[ensemblevideo contentid=wQNno1VpwEagpwD_UsNI3w audio=true showcaptions=true displayAnnotations=true displayattachments=true audioPreviewImage=true]
53:3 He was despised and withdrew from humanity; a man of sufferings and acquainted with diseases; and like someone who hides their faces from us, he was despised and we held him of no account.
53:4 Surely he has borne our diseases and carried our suffering; yet we accounted him plagued, struck down by God, and afflicted.
Isaiah (Disability and Isaiah’s Suffering Servant, p.3)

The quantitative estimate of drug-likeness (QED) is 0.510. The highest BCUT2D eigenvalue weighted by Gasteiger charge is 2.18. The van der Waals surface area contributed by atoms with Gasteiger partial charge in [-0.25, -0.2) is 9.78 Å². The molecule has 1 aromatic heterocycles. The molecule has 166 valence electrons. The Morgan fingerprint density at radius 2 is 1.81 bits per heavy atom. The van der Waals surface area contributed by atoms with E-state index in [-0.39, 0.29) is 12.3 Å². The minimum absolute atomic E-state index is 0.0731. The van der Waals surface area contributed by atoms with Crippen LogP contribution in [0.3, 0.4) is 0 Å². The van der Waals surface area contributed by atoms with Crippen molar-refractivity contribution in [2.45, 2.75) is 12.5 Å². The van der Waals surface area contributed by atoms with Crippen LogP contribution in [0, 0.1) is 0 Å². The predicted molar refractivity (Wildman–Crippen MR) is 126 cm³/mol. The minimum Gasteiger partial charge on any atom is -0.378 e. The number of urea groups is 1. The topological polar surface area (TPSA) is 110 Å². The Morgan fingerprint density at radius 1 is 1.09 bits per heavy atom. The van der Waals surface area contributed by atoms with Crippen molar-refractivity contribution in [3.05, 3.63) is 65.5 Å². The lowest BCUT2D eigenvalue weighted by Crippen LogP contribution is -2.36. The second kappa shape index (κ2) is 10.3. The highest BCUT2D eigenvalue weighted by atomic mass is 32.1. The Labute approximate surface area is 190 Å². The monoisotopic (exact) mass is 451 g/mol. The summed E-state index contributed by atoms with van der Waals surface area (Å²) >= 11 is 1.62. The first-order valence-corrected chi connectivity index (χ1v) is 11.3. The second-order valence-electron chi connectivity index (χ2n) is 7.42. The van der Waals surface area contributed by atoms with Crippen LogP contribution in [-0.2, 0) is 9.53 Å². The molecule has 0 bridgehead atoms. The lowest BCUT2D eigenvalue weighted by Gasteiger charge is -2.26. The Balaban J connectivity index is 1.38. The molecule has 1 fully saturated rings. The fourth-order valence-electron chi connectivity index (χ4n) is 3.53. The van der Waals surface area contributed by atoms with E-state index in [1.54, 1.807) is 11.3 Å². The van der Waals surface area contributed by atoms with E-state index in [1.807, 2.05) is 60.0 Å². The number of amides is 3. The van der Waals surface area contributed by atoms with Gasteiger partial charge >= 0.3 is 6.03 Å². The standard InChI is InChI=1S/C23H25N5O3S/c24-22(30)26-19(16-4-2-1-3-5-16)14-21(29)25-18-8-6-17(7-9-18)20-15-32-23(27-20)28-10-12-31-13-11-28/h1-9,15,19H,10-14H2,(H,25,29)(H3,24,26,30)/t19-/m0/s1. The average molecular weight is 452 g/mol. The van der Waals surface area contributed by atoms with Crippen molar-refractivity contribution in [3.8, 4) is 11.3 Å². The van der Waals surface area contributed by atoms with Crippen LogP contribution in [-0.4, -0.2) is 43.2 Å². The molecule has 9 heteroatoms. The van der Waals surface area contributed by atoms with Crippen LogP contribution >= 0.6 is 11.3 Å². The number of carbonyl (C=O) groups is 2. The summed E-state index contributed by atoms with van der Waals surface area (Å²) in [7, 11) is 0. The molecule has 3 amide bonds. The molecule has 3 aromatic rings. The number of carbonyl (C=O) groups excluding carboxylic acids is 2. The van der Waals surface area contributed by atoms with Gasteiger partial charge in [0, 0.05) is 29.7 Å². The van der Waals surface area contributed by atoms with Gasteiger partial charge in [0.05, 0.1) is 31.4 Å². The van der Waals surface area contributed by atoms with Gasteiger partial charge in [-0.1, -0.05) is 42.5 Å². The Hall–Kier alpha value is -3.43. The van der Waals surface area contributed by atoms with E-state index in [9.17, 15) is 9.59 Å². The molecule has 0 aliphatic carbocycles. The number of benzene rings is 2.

On October 31, 2012, I interviewed Professor Jeremy Schipper of Temple’s Religion Department on his 2011 Oxford University Press book, Disability and Isaiah’s Suffering Servant. His work is part of the Oxford series Biblical Reconfigurations, an “innovative series” which “offers new perspectives on the textual, cultural, and interpretative contexts of particular biblical characters.” Professor Schipper brings the insights of disability studies to bear on the Suffering Servant, a very well known and well studied figure in the Hebrew Scriptures. This close reading of third Isaiah not only provides fresh biblical insights, but also shines a lot on some very contemporary social issues.
Audio Embed Code